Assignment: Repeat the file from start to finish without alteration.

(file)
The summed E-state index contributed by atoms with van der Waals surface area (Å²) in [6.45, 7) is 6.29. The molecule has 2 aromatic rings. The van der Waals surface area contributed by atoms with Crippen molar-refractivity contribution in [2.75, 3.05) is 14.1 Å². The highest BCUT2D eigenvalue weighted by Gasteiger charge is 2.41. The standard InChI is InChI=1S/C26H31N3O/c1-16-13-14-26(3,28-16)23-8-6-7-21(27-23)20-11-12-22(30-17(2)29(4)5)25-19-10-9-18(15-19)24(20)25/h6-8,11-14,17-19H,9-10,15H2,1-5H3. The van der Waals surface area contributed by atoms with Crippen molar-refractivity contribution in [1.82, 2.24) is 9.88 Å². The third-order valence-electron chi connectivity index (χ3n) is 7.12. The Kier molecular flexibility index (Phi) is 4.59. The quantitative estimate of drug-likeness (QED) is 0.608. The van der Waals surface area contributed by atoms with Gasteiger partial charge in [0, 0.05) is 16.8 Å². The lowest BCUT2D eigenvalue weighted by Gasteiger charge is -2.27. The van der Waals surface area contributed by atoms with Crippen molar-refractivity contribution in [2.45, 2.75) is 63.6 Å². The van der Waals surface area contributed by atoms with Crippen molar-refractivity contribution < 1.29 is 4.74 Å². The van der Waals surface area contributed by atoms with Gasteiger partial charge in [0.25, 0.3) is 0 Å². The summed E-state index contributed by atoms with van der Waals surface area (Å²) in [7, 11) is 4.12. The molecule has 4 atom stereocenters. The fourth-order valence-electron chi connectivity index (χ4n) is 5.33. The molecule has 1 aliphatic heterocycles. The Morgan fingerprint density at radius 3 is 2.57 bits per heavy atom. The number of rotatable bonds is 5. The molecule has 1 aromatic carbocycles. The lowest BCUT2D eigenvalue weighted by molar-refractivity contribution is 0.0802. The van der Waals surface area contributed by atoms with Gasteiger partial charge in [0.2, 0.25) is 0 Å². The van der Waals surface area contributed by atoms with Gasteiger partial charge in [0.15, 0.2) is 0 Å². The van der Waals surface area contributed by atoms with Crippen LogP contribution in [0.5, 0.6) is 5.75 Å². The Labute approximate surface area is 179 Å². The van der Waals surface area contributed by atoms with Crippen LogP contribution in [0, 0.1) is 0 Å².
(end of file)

The summed E-state index contributed by atoms with van der Waals surface area (Å²) in [6.45, 7) is 6.29. The molecule has 2 aromatic rings. The van der Waals surface area contributed by atoms with Crippen molar-refractivity contribution in [2.75, 3.05) is 14.1 Å². The highest BCUT2D eigenvalue weighted by Gasteiger charge is 2.41. The standard InChI is InChI=1S/C26H31N3O/c1-16-13-14-26(3,28-16)23-8-6-7-21(27-23)20-11-12-22(30-17(2)29(4)5)25-19-10-9-18(15-19)24(20)25/h6-8,11-14,17-19H,9-10,15H2,1-5H3. The van der Waals surface area contributed by atoms with Crippen molar-refractivity contribution in [1.82, 2.24) is 9.88 Å². The third-order valence-electron chi connectivity index (χ3n) is 7.12. The Kier molecular flexibility index (Phi) is 4.59. The quantitative estimate of drug-likeness (QED) is 0.608. The van der Waals surface area contributed by atoms with Gasteiger partial charge in [0, 0.05) is 16.8 Å². The lowest BCUT2D eigenvalue weighted by Gasteiger charge is -2.27. The van der Waals surface area contributed by atoms with Crippen molar-refractivity contribution in [2.45, 2.75) is 63.6 Å². The van der Waals surface area contributed by atoms with Crippen molar-refractivity contribution < 1.29 is 4.74 Å². The van der Waals surface area contributed by atoms with Gasteiger partial charge in [0.25, 0.3) is 0 Å². The summed E-state index contributed by atoms with van der Waals surface area (Å²) in [7, 11) is 4.12. The molecule has 4 atom stereocenters. The fourth-order valence-electron chi connectivity index (χ4n) is 5.33. The molecule has 1 aliphatic heterocycles. The Morgan fingerprint density at radius 3 is 2.57 bits per heavy atom. The number of rotatable bonds is 5. The molecule has 1 aromatic carbocycles. The lowest BCUT2D eigenvalue weighted by molar-refractivity contribution is 0.0802. The van der Waals surface area contributed by atoms with Gasteiger partial charge in [0.2, 0.25) is 0 Å². The van der Waals surface area contributed by atoms with Gasteiger partial charge in [0.15, 0.2) is 0 Å². The van der Waals surface area contributed by atoms with Crippen LogP contribution in [0.5, 0.6) is 5.75 Å². The Labute approximate surface area is 179 Å². The van der Waals surface area contributed by atoms with Crippen LogP contribution in [0, 0.1) is 0 Å².